Die Wortbildungen indogermanisch und indoeuropäisch sind also nicht so zu verstehen, dass der rechts stehende Wortteil -germanisch / -europäisch das Grundwort einer Zusammensetzung darstellte und folglich alle beteiligten Völker so einordnen würde. Auch die international üblichere Bezeichnung indoeuropäisch ist nicht wesentlich präziser als indogermanisch und muss analog dazu verstanden werden als „Sprachen, die in einem Bereich von Europa bis Indien vorkommen“. Persisch, Kurdisch oder Armenisch sind Beispiele für „indoeuropäische“ Sprachen, deren Heimat weder in Europa noch in Indien liegt, dasselbe gilt für die ausgestorbenen Sprachen Hethitisch und Tocharisch.

Völlig veraltet ist die im 19. Jahrhundert auch in der britischen Linguistik verbreitete Bezeichnung arische Sprachen. In der englischsprachigen Literatur wird arisch (Aryan) allerdings weiterhin für die Untergruppe der indoiranischen Sprachen verwendet.

In Englisch:

The two common terms are bracket terms based on the (pre-colonial) geographic distribution of the language family. They are used according to knowledge and tradition of the early 19th century, when Hittite and Tocharian were not yet known.

The term Indo-Germanic, common in German-language linguistics, is oriented to the geographically most distant language groups of the (pre-colonial) distribution area, the Indo-Aryan languages in the southeast (with Sinhala on Sri Lanka) and the Germanic languages with Icelandic in the northwest. This designation was introduced as langues Indo-Germaniques in 1810 by the Danish-French geographer Conrad Malte-Brun (1775-1826), who assumed an extension of the language family from the Ganges to the Oceanus Germanicus (North Sea). Later, Heinrich Julius Klaproth will introduce the term "Indo-Germanic" in his Asia Polyglotta published in 1823 in the German-speaking world. Franz Bopp, however, the founder of "Indo-Germanic studies," speaks of the "Indo-European" languages in his landmark writing published as early as 1816.

The word formations Indo-Germanic and Indo-European are therefore not to be understood in such a way that the word part -Germanic / -European standing on the right represented the basic word of a composition and would classify consequently all involved peoples in such a way. Also the internationally more usual designation Indo-European is not substantially more precise than Indo-Germanic and must be understood analogously as "languages, which occur in an area from Europe to India". Persian, Kurdish or Armenian are examples of "Indo-European" languages whose homeland is neither in Europe nor in India, the same applies to the extinct languages Hittite and Tocharian.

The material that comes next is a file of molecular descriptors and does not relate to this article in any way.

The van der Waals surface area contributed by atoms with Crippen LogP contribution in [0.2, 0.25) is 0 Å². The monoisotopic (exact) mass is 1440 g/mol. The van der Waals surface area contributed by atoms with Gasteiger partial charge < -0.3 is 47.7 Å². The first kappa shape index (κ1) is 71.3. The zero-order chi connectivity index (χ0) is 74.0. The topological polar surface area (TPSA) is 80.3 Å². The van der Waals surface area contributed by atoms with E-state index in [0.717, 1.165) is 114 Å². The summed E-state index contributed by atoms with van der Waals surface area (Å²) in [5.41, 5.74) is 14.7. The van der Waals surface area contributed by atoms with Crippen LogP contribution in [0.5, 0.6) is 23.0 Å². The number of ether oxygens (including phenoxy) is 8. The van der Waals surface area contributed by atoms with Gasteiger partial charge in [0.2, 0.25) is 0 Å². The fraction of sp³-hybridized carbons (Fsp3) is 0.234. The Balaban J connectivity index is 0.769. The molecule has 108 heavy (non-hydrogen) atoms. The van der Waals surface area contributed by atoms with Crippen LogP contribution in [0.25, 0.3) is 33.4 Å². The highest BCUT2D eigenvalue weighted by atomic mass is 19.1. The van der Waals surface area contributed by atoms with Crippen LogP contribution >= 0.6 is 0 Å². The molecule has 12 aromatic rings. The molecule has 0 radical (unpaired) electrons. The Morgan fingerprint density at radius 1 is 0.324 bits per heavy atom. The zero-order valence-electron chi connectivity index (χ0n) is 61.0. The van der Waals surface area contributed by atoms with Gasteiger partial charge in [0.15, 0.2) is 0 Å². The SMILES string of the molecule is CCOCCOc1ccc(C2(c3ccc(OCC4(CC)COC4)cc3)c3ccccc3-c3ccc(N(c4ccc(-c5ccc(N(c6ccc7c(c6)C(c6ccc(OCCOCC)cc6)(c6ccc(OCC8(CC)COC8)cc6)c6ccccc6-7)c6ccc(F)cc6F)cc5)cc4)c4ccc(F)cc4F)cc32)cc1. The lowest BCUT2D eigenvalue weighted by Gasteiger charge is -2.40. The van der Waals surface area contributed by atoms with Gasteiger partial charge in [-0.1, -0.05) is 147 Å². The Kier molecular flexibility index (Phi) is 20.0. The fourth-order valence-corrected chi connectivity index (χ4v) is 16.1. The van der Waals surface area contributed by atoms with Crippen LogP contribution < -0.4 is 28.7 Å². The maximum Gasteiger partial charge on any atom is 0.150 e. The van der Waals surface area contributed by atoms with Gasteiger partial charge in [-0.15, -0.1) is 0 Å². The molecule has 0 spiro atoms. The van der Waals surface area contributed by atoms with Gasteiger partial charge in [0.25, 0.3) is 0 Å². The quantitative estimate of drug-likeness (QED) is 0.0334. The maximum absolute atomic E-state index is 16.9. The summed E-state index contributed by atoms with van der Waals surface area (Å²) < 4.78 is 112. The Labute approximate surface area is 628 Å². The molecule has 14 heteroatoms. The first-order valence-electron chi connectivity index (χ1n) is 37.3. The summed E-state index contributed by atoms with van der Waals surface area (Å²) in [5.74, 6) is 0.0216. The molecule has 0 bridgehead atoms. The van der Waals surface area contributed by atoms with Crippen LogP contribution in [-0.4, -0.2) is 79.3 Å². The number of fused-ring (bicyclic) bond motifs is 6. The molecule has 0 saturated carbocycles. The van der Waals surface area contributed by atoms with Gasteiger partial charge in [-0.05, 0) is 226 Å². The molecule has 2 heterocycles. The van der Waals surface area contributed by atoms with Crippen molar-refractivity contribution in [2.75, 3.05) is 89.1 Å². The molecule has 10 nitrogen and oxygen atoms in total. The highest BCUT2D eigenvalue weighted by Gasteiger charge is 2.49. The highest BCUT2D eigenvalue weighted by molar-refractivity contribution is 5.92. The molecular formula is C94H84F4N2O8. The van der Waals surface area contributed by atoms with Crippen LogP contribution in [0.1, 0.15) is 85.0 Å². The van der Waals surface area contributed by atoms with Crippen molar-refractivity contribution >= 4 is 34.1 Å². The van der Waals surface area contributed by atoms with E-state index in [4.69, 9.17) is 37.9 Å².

Completely obsolete is the term Aryan languages, which was also widely used in British linguistics in the 19th century. In English-language literature, however, Aryan continues to be used for the subgroup of Indo-Iranian languages.

  • Thank you for the given explanation. Jul 21 at 19:33
  • Even if the term "Indo-European" does not fully describe the whole gamma of languages it covers, it is much more meaningful than the term "Indogermanische" ("Indo-Germanic") which is as outdated as it is confusing and misleading. Jul 21 at 19:39
  • 1
    @PavelPraulov: The German term »indogermanisch« is not outdated. I just wrote, that it becomes less often used. But I also wrote that it "still is used more often than its alternative". It is the standard term in German-language linguistics. And "confusing" and "misleading" are properties of both terms. You, as a non-German-native speaker just are used to one of both terms, so the other appears strange to you. But it isn't. You should accept that the German term "indogermanisch" ist the correct and proper translation for the English term "Indo-European". Jul 21 at 20:48
  • 1
    @PavelPraulov Hubert Schölnast is right, indogermanisch is still often used. However, the Nazi propaganda machine enthusiastically took up this phrase and so a somewhat "unpleasant flavor" is left. Therefore the neutral term "indoeuropäisch" is favored by many people. Both are definitely synonyms. In my simple-minded opinion also indoeuropäisch is inadequate because it reduces the non-European group of languages to the Indian languages.
    – Paul Frost
    Jul 23 at 14:58

Your Answer

By clicking “Post Your Answer”, you agree to our terms of service, privacy policy and cookie policy

Not the answer you're looking for? Browse other questions tagged or ask your own question.